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Agency Information Collection Activities; Proposed Collection; Comment Request

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Federal Trade Commission (FTC or Commission).




The information collection requirements described below will be submitted to the Office of Management and Budget (OMB) for review, as required by the Paperwork Reduction Act (PRA). The FTC seeks public comments on its proposal to extend, for three years, the current PRA clearance for information collection requirements contained in its Consumer Product Warranty Rule. That clearance expires on December 31, 2016.


Comments must be received on or before October 24, 2016.


Interested parties may file a comment online or on paper by following the instructions in the Request for Comments part of the SUPPLEMENTARY INFORMATION section below. Write “Warranty Rules: Paperwork Comment, FTC File No. P044403” on your comment, and file your comment online at​ftc/​consumerwarrantypra by following the instructions on the web-based form. If you prefer to file your comment on paper, mail or deliver your comment to the following address: Federal Trade Commission, Office of the Secretary, 600 Pennsylvania Avenue NW., Suite CC-5610 (Annex J), Washington, DC 20580, or deliver your comment to the following address: Federal Trade Commission, Office of the Secretary, Constitution Center, 400 7th Street SW., 5th Floor, Suite 5610 (Annex J), Washington, DC 20024.

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Requests for copies of the collection of information and supporting documentation should be addressed to Gary Ivens, Attorney, Division of Marketing Practices, Bureau of Consumer Protection, Federal Trade Commission, 600 Pennsylvania Avenue NW., CC-8528, Washington, DC 20580, (202) 326-2330.

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Proposed Information Collection Activities

Under the Paperwork Reduction Act (PRA), 44 U.S.C. 3501-3520, federal agencies must get OMB approval for each collection of information they conduct, sponsor, or require. “Collection of information” means agency requests or requirements to submit reports, keep records, or provide information to a third party. 44 U.S.C. 3502(3); 5 CFR 1320.3(c). As required by section 3506(c)(2)(A) of the PRA, the FTC is providing this opportunity for public comment before requesting that OMB extend the existing PRA clearance for the information collection requirements associated with the Commission's Rule Concerning Disclosure of Written Consumer Product Warranty Terms and Conditions (the Consumer Product Warranty Rule or Warranty Rule), 16 CFR part 701 (OMB Control Number 3084-0111).

The FTC invites comments on: (1) Whether the proposed collection of information is necessary for the proper performance of the functions of the agency, including whether the information will have practical utility; (2) the accuracy of the agency's estimate of the burden of the proposed collection of information, including the validity of the methodology and assumptions used; (3) ways to enhance the quality, utility, and clarity of the information to be collected; and (4) ways to minimize the burden of the collection of information on those who are to respond. All comments must be received on or before October 24, 2016.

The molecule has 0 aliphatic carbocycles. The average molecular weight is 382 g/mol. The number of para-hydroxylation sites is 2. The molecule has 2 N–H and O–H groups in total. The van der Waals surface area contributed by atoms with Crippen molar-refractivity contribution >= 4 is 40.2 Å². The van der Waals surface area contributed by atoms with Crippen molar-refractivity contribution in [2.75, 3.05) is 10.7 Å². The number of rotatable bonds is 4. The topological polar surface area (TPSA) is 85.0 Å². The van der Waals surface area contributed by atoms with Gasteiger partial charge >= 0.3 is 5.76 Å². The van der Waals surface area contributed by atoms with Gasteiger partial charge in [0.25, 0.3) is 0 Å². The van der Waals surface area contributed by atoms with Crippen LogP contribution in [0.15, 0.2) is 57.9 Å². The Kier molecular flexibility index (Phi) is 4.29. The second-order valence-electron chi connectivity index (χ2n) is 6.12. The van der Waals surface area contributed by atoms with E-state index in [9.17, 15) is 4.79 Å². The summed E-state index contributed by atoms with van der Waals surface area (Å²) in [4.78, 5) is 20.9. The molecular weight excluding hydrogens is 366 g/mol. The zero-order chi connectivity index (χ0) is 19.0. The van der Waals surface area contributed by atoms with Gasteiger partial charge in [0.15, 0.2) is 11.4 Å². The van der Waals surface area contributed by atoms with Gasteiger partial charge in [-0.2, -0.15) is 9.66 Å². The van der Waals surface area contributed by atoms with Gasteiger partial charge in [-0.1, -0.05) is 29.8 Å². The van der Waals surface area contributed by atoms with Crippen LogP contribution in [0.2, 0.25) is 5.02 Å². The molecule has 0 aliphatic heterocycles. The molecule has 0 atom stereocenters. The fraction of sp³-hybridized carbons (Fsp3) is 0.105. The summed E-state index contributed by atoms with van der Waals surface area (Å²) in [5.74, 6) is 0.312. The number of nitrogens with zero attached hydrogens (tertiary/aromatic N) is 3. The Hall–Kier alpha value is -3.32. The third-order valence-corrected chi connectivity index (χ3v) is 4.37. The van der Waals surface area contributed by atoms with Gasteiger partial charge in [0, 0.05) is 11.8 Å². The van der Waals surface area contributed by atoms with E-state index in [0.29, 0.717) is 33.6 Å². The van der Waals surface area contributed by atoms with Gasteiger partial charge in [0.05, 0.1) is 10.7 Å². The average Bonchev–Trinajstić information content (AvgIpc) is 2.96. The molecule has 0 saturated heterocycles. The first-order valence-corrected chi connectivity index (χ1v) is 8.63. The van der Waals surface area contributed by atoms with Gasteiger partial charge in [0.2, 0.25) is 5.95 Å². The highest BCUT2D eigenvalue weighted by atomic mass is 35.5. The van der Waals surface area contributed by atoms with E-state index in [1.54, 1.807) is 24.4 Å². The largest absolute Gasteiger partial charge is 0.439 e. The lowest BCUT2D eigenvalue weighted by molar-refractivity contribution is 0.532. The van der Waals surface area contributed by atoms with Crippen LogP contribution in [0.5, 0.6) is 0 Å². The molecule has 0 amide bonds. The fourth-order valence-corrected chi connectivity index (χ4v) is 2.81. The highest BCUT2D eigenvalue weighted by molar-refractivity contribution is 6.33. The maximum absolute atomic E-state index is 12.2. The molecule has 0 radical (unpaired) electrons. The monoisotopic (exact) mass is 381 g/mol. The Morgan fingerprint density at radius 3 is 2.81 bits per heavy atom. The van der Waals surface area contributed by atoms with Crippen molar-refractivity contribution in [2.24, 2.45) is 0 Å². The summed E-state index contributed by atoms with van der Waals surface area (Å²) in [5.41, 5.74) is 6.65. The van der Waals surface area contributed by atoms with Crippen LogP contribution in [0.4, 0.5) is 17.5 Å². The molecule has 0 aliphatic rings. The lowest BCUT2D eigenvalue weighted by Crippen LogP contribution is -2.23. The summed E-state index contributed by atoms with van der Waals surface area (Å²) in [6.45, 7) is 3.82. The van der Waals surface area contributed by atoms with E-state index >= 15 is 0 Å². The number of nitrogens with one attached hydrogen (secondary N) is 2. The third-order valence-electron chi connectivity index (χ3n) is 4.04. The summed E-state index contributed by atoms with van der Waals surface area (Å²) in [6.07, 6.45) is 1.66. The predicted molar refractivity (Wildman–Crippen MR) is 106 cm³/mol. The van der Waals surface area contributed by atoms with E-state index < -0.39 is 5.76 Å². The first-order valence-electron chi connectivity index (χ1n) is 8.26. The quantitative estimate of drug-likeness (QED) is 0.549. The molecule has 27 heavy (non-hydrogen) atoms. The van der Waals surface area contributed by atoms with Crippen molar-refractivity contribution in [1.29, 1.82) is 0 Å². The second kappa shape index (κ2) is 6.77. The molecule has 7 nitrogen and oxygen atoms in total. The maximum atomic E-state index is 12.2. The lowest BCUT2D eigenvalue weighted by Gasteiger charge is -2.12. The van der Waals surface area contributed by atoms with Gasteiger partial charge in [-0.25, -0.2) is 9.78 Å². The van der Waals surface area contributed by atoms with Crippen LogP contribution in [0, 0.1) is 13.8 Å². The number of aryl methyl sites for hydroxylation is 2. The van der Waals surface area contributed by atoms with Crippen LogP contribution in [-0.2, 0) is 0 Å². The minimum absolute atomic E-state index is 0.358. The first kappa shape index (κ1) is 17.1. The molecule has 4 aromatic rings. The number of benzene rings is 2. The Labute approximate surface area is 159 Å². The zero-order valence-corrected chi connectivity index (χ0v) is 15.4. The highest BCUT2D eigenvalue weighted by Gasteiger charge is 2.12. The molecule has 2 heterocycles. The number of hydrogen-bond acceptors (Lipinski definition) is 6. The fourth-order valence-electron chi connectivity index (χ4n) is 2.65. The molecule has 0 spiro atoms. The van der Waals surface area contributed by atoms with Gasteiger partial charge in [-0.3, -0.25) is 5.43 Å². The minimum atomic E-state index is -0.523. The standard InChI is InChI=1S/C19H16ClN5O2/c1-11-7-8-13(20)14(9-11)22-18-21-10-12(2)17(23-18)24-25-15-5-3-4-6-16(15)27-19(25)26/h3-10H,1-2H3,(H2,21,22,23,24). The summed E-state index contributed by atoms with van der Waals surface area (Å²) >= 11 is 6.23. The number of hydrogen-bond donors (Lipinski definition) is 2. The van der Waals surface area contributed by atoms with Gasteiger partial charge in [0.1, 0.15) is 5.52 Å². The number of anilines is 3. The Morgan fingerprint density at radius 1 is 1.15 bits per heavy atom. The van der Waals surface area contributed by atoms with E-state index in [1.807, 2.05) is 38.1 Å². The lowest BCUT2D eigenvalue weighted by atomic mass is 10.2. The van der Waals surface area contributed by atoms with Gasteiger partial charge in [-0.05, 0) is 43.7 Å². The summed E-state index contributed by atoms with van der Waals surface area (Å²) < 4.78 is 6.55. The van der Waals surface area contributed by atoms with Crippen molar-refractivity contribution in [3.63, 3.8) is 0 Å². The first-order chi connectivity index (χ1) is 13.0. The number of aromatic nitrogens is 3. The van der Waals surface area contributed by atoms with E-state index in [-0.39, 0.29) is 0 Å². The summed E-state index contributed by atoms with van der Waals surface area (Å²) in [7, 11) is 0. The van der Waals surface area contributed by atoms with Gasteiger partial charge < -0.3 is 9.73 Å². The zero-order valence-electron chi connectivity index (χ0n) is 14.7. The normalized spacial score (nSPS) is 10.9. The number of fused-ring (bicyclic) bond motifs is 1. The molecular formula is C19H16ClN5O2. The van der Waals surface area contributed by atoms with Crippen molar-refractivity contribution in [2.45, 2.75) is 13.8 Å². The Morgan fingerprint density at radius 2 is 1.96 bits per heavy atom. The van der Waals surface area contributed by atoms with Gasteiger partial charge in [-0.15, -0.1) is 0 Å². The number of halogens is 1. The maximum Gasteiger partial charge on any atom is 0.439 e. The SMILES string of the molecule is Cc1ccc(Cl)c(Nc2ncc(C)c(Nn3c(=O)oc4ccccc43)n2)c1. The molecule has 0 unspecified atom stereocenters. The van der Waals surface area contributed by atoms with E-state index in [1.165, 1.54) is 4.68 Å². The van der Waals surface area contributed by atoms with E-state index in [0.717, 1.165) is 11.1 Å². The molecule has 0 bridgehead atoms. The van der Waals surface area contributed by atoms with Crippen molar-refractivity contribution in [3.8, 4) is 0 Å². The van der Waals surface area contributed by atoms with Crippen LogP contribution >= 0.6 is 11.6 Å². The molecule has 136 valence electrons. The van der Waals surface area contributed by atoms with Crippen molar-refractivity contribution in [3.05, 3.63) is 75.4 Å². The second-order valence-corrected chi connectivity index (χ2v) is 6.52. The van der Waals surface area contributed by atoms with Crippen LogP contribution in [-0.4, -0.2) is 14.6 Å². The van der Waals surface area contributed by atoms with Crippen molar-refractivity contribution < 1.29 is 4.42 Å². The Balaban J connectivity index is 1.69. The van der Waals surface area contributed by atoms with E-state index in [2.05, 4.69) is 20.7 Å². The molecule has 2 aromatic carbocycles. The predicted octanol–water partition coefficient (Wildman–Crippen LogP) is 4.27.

The Warranty Rule is one of three rules [1] that the FTC implemented pursuant to requirements of the Magnuson-Moss Warranty Act, 15 U.S.C. 2301 et seq. (Warranty Act or Act).[2] The Warranty Rule specifies the information that must appear in a written warranty on a consumer product [3] costing more than $15. The Rule tracks section 102(a) of the Warranty Act,[4] specifying information that must appear in the written warranty and, for certain disclosures, mandates the exact language that must be used.[5] Neither the Warranty Rule nor the Act requires that a manufacturer or retailer warrant a consumer product in writing, but if they choose to do so, the warranty must comply with the Rule.

Warranty Rule Burden Statement

Total annual hours burden: 140,280 hours.

In its 2013 submission to OMB, the FTC estimated that the information collection burden of including the disclosures required by the Warranty Rule was 116,128 hours per year. Although the Rule's information collection requirements have not changed, this estimate slightly increases the number of manufacturers subject to the Rule based on recent Census data. Further, because most warrantors would continue to disclose this information even if there were no statute or rule requiring them to do so, staff's estimates likely overstate the PRA-related burden attributable to the Rule. Moreover, the Warranty Rule has been in effect since 1976, and warrantors have long since modified their warranties to include the information the Rule requires.

Based on conversations with various warrantors' representatives over the years, staff has concluded that eight hours per year is a reasonable estimate of warrantors' PRA-related burden attributable to the Warranty Rule.[6] This estimate takes into account ensuring that new warranties and changes to Start Printed Page 57911existing warranties comply with the Rule. Based on recent Census data, staff now estimates that there are 17,535 manufacturers covered by the Rule.[7] This results in an annual burden estimate of approximately 140,280 hours (17,535 manufacturers × 8 hours of burden per year).

Total annual labor costs: $19,011,798.